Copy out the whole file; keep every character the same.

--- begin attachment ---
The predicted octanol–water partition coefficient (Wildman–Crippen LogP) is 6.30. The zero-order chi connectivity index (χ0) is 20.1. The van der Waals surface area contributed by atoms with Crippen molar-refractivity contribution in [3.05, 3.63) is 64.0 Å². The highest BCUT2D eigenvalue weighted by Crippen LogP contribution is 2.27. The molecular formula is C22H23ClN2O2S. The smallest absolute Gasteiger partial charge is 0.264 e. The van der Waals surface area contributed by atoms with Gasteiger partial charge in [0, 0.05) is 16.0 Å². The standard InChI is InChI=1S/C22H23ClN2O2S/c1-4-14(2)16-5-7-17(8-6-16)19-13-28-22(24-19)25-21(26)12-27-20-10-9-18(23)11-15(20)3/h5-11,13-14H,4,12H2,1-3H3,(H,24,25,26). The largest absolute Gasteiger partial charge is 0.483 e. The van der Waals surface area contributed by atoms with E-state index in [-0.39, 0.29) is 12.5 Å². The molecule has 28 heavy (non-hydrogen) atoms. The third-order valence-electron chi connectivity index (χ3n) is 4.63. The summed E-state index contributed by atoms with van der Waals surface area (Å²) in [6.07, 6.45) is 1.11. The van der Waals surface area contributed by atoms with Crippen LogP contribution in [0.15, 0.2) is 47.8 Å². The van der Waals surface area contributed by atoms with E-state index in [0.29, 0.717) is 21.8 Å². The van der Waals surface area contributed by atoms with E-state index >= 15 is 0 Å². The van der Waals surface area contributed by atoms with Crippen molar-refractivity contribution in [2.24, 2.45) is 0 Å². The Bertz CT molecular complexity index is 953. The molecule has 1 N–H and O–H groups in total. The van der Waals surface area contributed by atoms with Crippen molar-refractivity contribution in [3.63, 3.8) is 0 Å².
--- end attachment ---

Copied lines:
The predicted octanol–water partition coefficient (Wildman–Crippen LogP) is 6.30. The zero-order chi connectivity index (χ0) is 20.1. The van der Waals surface area contributed by atoms with Crippen molar-refractivity contribution in [3.05, 3.63) is 64.0 Å². The highest BCUT2D eigenvalue weighted by Crippen LogP contribution is 2.27. The molecular formula is C22H23ClN2O2S. The smallest absolute Gasteiger partial charge is 0.264 e. The van der Waals surface area contributed by atoms with Gasteiger partial charge in [0, 0.05) is 16.0 Å². The standard InChI is InChI=1S/C22H23ClN2O2S/c1-4-14(2)16-5-7-17(8-6-16)19-13-28-22(24-19)25-21(26)12-27-20-10-9-18(23)11-15(20)3/h5-11,13-14H,4,12H2,1-3H3,(H,24,25,26). The largest absolute Gasteiger partial charge is 0.483 e. The van der Waals surface area contributed by atoms with E-state index in [-0.39, 0.29) is 12.5 Å². The molecule has 28 heavy (non-hydrogen) atoms. The third-order valence-electron chi connectivity index (χ3n) is 4.63. The summed E-state index contributed by atoms with van der Waals surface area (Å²) in [6.07, 6.45) is 1.11. The van der Waals surface area contributed by atoms with Crippen LogP contribution in [0.15, 0.2) is 47.8 Å². The van der Waals surface area contributed by atoms with E-state index in [0.29, 0.717) is 21.8 Å². The van der Waals surface area contributed by atoms with E-state index >= 15 is 0 Å². The van der Waals surface area contributed by atoms with Crippen molar-refractivity contribution in [2.24, 2.45) is 0 Å². The Bertz CT molecular complexity index is 953. The molecule has 1 N–H and O–H groups in total. The van der Waals surface area contributed by atoms with Crippen molar-refractivity contribution in [3.63, 3.8) is 0 Å².